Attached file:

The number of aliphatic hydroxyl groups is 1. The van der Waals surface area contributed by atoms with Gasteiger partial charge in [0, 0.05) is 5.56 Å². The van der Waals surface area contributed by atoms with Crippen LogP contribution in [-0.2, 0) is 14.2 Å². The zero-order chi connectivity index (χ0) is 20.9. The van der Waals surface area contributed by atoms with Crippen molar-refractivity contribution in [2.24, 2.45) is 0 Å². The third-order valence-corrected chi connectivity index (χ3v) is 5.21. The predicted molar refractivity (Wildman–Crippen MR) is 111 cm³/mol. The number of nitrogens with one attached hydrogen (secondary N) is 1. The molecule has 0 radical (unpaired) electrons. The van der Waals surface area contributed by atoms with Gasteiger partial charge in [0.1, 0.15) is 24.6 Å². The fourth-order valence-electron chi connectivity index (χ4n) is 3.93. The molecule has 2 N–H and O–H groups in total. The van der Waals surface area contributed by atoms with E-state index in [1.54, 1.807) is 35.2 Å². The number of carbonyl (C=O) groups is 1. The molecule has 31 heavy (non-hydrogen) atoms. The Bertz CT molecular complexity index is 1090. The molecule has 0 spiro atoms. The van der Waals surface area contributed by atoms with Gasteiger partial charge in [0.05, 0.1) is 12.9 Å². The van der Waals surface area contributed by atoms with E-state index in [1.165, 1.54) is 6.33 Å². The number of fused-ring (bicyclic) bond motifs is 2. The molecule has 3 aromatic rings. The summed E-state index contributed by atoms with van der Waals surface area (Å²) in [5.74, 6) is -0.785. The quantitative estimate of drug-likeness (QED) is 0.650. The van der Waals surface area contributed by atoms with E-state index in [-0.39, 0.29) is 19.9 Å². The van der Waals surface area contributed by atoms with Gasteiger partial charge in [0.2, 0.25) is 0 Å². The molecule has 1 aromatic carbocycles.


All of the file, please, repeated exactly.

The number of aliphatic hydroxyl groups is 1. The van der Waals surface area contributed by atoms with Gasteiger partial charge in [0, 0.05) is 5.56 Å². The van der Waals surface area contributed by atoms with Crippen LogP contribution in [-0.2, 0) is 14.2 Å². The zero-order chi connectivity index (χ0) is 20.9. The van der Waals surface area contributed by atoms with Crippen molar-refractivity contribution in [2.24, 2.45) is 0 Å². The third-order valence-corrected chi connectivity index (χ3v) is 5.21. The predicted molar refractivity (Wildman–Crippen MR) is 111 cm³/mol. The number of nitrogens with one attached hydrogen (secondary N) is 1. The molecule has 0 radical (unpaired) electrons. The van der Waals surface area contributed by atoms with Gasteiger partial charge in [0.1, 0.15) is 24.6 Å². The fourth-order valence-electron chi connectivity index (χ4n) is 3.93. The molecule has 2 N–H and O–H groups in total. The van der Waals surface area contributed by atoms with E-state index in [1.54, 1.807) is 35.2 Å². The number of carbonyl (C=O) groups is 1. The molecule has 31 heavy (non-hydrogen) atoms. The Bertz CT molecular complexity index is 1090. The molecule has 0 spiro atoms. The van der Waals surface area contributed by atoms with Gasteiger partial charge in [0.05, 0.1) is 12.9 Å². The van der Waals surface area contributed by atoms with E-state index in [1.165, 1.54) is 6.33 Å². The number of fused-ring (bicyclic) bond motifs is 2. The molecule has 3 aromatic rings. The summed E-state index contributed by atoms with van der Waals surface area (Å²) in [5.74, 6) is -0.785. The quantitative estimate of drug-likeness (QED) is 0.650. The van der Waals surface area contributed by atoms with E-state index in [-0.39, 0.29) is 19.9 Å². The van der Waals surface area contributed by atoms with Gasteiger partial charge in [0.2, 0.25) is 0 Å². The molecule has 1 aromatic carbocycles.